Huawei Ups the Metro Ante
Huawei has ended a week of increasingly bold optical development announcements by unveiling a 200Gbit/s photonic integrated chip (PIC)-based device designed for deployment in metro networks. (See Huawei Unveils 200Gbit/s Metro Photonic Integration Device.)
The Chinese vendor believes that capacity demands on metro networks will increase dramatically, driven by increasing volumes of backbone traffic being offloaded onto metro networks. As a result, metro transport gear needs to have much greater capacity and this, believes Huawei, makes the introduction of high-capacity WDM systems at "the edge" of the network inevitable.
To meet that demand, Huawei Technologies Co. Ltd. has developed a PIC -- a chip that integrates multiple WDM components such as lasers, modulators, detectors, and multiplexers -- that can deliver 200 Gbit/s per fiber and be deployed on its OSN 1800 V box, a 5RU height WDM/OTN box. (See Huawei Unveils Metro OTN Box.)
The vendor says it's also developing a 400Gbit/s PIC.
In its efforts to take a slice of a PIC market dominated by Infinera Corp. (Nasdaq: INFN), Huawei has been building up its PIC capabilities for years, and has made a couple of strategic acquisitions in Europe to boost its R&D capabilities. (See Huawei Completes CIP Acquisition, Huawei completes acquisition of Caliopa, and Infinera Shifts Up a Gear.)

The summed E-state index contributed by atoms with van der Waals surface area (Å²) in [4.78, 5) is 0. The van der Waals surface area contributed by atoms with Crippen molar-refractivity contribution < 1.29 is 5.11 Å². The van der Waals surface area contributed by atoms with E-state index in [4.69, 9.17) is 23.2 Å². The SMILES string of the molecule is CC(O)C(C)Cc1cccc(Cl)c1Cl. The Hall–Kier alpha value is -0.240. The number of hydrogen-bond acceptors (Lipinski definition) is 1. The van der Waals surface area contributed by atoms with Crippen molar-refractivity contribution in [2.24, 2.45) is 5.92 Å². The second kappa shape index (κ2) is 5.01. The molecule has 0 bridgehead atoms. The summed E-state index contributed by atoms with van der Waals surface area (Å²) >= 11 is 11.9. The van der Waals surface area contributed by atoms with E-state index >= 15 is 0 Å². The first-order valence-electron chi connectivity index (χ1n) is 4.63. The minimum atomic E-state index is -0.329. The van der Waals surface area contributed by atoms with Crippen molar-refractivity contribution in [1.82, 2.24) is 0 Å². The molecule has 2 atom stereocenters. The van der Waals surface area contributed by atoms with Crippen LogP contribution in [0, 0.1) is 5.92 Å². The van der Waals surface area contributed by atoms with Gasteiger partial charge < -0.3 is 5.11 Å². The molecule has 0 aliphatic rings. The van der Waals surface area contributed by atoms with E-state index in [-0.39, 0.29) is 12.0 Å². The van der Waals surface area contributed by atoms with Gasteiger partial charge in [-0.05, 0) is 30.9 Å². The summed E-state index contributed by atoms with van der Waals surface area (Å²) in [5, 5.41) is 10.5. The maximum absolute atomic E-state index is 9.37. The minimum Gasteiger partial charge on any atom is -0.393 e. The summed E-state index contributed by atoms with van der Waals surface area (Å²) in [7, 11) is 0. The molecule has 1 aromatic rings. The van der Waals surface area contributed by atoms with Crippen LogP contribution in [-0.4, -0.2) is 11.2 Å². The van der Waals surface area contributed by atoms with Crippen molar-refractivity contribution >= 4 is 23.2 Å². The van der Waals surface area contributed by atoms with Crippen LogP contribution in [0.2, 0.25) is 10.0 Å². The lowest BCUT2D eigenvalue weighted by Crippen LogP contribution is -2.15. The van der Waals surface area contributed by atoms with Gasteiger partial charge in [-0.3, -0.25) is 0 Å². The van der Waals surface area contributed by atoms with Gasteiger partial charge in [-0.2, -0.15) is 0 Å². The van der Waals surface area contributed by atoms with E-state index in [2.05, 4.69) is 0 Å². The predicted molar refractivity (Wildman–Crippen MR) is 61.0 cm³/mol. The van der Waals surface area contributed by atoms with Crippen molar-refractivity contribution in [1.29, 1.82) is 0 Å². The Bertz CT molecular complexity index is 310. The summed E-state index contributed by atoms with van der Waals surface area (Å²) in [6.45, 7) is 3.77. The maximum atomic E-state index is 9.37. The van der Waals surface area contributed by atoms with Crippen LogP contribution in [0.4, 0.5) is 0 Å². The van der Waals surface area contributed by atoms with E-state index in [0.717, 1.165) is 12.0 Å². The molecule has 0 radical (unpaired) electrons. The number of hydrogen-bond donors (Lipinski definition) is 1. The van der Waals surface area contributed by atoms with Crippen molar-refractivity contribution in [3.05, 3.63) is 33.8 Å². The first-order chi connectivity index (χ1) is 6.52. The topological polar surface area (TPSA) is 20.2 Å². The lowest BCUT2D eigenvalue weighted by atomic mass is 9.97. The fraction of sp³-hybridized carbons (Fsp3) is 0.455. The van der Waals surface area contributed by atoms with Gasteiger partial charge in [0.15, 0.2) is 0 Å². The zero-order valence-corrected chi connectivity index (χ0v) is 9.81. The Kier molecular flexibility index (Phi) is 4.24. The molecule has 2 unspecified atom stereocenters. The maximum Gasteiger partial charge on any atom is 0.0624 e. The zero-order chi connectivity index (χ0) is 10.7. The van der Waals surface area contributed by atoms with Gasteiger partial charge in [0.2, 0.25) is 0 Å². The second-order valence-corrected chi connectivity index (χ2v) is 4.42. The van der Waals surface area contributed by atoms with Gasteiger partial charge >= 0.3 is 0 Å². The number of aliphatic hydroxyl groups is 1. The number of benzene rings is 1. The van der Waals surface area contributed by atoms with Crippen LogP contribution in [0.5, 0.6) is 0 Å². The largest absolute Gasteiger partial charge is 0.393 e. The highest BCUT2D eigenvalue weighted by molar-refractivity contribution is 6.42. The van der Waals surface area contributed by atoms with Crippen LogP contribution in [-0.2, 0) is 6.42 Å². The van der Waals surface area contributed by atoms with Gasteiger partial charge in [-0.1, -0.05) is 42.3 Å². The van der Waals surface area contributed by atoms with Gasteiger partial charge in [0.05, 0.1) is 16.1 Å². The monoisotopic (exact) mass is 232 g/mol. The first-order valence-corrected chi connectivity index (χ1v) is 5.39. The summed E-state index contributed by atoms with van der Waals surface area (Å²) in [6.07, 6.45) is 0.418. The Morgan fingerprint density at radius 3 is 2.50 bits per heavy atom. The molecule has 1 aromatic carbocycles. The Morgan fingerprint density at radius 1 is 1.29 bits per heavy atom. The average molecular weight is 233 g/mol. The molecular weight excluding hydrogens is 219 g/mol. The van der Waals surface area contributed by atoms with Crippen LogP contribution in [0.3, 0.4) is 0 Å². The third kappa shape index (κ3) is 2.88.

And there seems little doubt that the metro network is the next big battleground for the optical transport vendors. (See Ekinops Entices 100G Metro Market, MRV Unveils OptiPacket for Metro Edge, OTN Innovation Boosts Metro 100G, Ciena Stirs Up the Metro Market, and ADVA Claims Metro 100G Security First .)
The 200Gbit/s PIC wasn't the only optical transport announcement this week, and indeed not the only one from Huawei. Here's the pick of the rest:
- Huawei Boasts 1Tbit/s Line Card
- ZTE Launches ZXONE 9700 Packet OTN Series
- ZTE Launches 400G OTN Solution
- Huawei Unveils 5th-Gen Optical Network Architecture
- MRV Targets Small-Footprint Data Center Interconnection
— Ray Le Maistre, , Editor-in-Chief, Light Reading